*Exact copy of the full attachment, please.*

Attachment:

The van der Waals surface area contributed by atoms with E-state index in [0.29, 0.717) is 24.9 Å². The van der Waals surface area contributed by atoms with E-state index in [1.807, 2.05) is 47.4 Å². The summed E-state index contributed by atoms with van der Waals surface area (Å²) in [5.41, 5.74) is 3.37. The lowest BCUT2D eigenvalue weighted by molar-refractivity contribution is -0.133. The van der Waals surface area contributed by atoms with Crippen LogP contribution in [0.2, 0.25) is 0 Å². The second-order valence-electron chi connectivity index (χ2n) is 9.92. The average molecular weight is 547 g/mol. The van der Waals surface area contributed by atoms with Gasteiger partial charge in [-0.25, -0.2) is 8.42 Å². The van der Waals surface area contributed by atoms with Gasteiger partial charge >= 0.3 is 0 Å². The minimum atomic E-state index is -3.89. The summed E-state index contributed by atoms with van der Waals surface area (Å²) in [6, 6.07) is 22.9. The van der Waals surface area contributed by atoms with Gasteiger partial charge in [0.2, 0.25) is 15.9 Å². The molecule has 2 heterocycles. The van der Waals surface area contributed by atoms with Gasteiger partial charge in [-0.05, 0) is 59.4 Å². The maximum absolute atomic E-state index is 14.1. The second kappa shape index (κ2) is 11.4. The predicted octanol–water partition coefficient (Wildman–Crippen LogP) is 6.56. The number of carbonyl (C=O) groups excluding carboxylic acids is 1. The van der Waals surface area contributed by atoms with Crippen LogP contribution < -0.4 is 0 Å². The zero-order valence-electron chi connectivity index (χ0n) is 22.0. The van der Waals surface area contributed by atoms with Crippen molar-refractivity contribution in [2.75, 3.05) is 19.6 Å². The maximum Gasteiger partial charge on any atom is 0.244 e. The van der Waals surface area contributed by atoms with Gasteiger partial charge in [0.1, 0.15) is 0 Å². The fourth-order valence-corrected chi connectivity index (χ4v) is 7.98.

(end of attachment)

The van der Waals surface area contributed by atoms with E-state index in [0.29, 0.717) is 24.9 Å². The van der Waals surface area contributed by atoms with E-state index in [1.807, 2.05) is 47.4 Å². The summed E-state index contributed by atoms with van der Waals surface area (Å²) in [5.41, 5.74) is 3.37. The lowest BCUT2D eigenvalue weighted by molar-refractivity contribution is -0.133. The van der Waals surface area contributed by atoms with Crippen LogP contribution in [0.2, 0.25) is 0 Å². The second-order valence-electron chi connectivity index (χ2n) is 9.92. The average molecular weight is 547 g/mol. The van der Waals surface area contributed by atoms with Gasteiger partial charge in [-0.25, -0.2) is 8.42 Å². The van der Waals surface area contributed by atoms with Gasteiger partial charge >= 0.3 is 0 Å². The minimum atomic E-state index is -3.89. The summed E-state index contributed by atoms with van der Waals surface area (Å²) in [6, 6.07) is 22.9. The van der Waals surface area contributed by atoms with Gasteiger partial charge in [0.2, 0.25) is 15.9 Å². The molecule has 2 heterocycles. The van der Waals surface area contributed by atoms with Gasteiger partial charge in [-0.05, 0) is 59.4 Å². The maximum absolute atomic E-state index is 14.1. The second kappa shape index (κ2) is 11.4. The predicted octanol–water partition coefficient (Wildman–Crippen LogP) is 6.56. The number of carbonyl (C=O) groups excluding carboxylic acids is 1. The van der Waals surface area contributed by atoms with Crippen LogP contribution < -0.4 is 0 Å². The zero-order valence-electron chi connectivity index (χ0n) is 22.0. The van der Waals surface area contributed by atoms with Crippen molar-refractivity contribution in [2.75, 3.05) is 19.6 Å². The maximum Gasteiger partial charge on any atom is 0.244 e. The van der Waals surface area contributed by atoms with Gasteiger partial charge in [0.1, 0.15) is 0 Å². The fourth-order valence-corrected chi connectivity index (χ4v) is 7.98.